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Some C# collections have the count and some of them have the length property. Is there a thumbrule to find out which one has which and why the discrepency?

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3 Answers 3

up vote 7 down vote accepted

I'd say general Thumbrule would be the following:

  • Count is for collections with a variable length, i.e. Lists (from ICollection)
  • Length is for fixed length collections, i.e. Arrays, or other immutable objects, i.e. string.


Just to elaborate Count comes through from ICollection and doesn't always indicate variability, for example (as per Greg Beech's comment) the ReadOnlyCollection<T> has the Count property but it is not variable, however it does implement ICollection.

Perhaps a more exact rule of thumb would be:

  • Count indicates that something implements ICollection
  • Length indicates immutability.
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I wouldn't say that it's for collections that have a variable length; ReadOnlyCollection<T> clearly is immutable and has a fixed length yet it has a Count property. It's just for anything that implements ICollection, irrespective of its other behaviour. – Greg Beech Dec 1 '10 at 17:03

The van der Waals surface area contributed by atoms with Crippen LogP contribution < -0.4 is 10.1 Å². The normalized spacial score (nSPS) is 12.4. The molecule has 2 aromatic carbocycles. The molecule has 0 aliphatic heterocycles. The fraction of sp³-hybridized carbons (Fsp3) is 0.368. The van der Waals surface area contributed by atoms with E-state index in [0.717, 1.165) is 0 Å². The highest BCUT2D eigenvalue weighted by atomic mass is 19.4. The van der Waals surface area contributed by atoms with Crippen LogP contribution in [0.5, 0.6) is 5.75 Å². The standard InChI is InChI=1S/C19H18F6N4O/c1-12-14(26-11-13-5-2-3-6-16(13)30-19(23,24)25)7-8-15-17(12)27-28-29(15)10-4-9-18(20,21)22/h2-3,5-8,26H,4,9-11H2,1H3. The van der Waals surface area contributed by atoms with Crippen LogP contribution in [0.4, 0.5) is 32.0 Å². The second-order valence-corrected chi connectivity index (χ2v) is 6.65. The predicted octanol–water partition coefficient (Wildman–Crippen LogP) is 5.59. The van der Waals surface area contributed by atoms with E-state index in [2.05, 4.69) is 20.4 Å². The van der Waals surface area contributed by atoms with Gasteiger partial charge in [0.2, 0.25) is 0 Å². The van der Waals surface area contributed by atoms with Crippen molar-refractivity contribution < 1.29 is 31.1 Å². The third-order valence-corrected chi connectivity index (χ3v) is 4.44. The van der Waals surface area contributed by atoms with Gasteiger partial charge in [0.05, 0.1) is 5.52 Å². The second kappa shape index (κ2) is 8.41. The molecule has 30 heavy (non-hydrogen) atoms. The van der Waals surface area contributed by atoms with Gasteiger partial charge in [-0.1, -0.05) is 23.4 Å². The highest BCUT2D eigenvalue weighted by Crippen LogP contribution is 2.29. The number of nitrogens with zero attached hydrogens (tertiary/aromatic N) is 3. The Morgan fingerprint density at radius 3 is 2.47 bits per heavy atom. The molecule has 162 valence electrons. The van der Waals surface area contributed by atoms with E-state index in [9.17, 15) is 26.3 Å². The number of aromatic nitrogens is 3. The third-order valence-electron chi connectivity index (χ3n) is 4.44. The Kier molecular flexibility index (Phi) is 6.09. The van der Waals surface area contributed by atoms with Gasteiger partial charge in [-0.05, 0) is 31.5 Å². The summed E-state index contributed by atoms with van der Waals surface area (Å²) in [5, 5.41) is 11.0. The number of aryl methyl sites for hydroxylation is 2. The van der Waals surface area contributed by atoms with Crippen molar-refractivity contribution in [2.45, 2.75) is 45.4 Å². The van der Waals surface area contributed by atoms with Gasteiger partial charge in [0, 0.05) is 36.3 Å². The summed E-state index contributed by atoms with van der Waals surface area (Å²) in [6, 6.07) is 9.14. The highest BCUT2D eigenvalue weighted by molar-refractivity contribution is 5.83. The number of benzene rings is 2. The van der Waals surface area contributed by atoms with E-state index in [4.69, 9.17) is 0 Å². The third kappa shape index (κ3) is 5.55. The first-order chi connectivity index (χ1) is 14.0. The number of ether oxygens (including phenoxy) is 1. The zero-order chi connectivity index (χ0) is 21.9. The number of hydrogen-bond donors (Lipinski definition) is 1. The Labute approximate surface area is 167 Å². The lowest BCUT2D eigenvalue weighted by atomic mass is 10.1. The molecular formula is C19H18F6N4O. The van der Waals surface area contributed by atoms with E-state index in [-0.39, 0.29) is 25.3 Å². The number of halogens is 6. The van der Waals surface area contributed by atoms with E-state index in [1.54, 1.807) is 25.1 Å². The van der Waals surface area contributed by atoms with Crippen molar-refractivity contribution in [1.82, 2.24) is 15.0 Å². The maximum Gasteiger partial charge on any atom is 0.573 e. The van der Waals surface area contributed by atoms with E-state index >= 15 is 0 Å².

Very good points, obviously there's exceptions, but the OP wanted a thumbrule. – GenericTypeTea Dec 1 '10 at 17:08

If the type implements ICollection it will have the Count property. Length on the other hand is not standard and is defined as a property of the Array class so all fixed size arrays will have it as well.

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As others have said Count comes from ICollection and Length is specifically defined on certain types, typically types that are immutable such as String and Array.

To me, Count implies mutability as the count of something can easily change. Length feels more immutable. The length of a given object usually doesn't change without drastic measure.

Also keep in mind there is the extension method Count() defined in LINQ, which provides a common interface to both of these properties. LINQ is smart enough to return Count() as efficiently as it can (ie if the Count or Length properties exist it will invoke them), so it's a decent alternative.

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